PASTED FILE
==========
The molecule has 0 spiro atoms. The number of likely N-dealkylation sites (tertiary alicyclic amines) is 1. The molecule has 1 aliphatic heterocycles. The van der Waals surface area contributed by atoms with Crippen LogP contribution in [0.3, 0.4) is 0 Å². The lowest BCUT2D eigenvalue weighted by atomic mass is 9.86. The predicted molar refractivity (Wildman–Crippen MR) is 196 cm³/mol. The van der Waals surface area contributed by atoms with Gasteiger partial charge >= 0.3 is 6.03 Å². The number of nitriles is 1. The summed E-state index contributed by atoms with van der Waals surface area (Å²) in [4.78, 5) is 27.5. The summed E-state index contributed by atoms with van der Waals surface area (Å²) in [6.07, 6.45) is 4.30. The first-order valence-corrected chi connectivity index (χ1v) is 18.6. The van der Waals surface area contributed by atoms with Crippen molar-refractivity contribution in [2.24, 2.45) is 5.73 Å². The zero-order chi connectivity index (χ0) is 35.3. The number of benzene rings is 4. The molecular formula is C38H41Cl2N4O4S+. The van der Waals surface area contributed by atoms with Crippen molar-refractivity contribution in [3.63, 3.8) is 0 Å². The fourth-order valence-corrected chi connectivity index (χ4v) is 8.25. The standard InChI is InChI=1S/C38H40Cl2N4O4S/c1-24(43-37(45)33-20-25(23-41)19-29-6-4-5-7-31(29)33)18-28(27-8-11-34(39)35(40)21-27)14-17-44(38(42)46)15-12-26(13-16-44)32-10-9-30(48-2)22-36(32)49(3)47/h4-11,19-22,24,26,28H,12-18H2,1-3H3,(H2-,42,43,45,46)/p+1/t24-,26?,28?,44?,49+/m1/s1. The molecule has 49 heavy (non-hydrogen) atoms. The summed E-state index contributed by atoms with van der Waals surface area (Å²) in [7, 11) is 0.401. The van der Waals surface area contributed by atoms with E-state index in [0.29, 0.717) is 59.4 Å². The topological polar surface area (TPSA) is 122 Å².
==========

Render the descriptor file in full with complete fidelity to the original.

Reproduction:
The molecule has 0 spiro atoms. The number of likely N-dealkylation sites (tertiary alicyclic amines) is 1. The molecule has 1 aliphatic heterocycles. The van der Waals surface area contributed by atoms with Crippen LogP contribution in [0.3, 0.4) is 0 Å². The lowest BCUT2D eigenvalue weighted by atomic mass is 9.86. The predicted molar refractivity (Wildman–Crippen MR) is 196 cm³/mol. The van der Waals surface area contributed by atoms with Gasteiger partial charge >= 0.3 is 6.03 Å². The number of nitriles is 1. The summed E-state index contributed by atoms with van der Waals surface area (Å²) in [4.78, 5) is 27.5. The summed E-state index contributed by atoms with van der Waals surface area (Å²) in [6.07, 6.45) is 4.30. The first-order valence-corrected chi connectivity index (χ1v) is 18.6. The van der Waals surface area contributed by atoms with Crippen molar-refractivity contribution in [2.24, 2.45) is 5.73 Å². The zero-order chi connectivity index (χ0) is 35.3. The number of benzene rings is 4. The molecular formula is C38H41Cl2N4O4S+. The van der Waals surface area contributed by atoms with Crippen molar-refractivity contribution in [3.63, 3.8) is 0 Å². The fourth-order valence-corrected chi connectivity index (χ4v) is 8.25. The standard InChI is InChI=1S/C38H40Cl2N4O4S/c1-24(43-37(45)33-20-25(23-41)19-29-6-4-5-7-31(29)33)18-28(27-8-11-34(39)35(40)21-27)14-17-44(38(42)46)15-12-26(13-16-44)32-10-9-30(48-2)22-36(32)49(3)47/h4-11,19-22,24,26,28H,12-18H2,1-3H3,(H2-,42,43,45,46)/p+1/t24-,26?,28?,44?,49+/m1/s1. The molecule has 49 heavy (non-hydrogen) atoms. The summed E-state index contributed by atoms with van der Waals surface area (Å²) in [7, 11) is 0.401. The van der Waals surface area contributed by atoms with E-state index in [0.29, 0.717) is 59.4 Å². The topological polar surface area (TPSA) is 122 Å².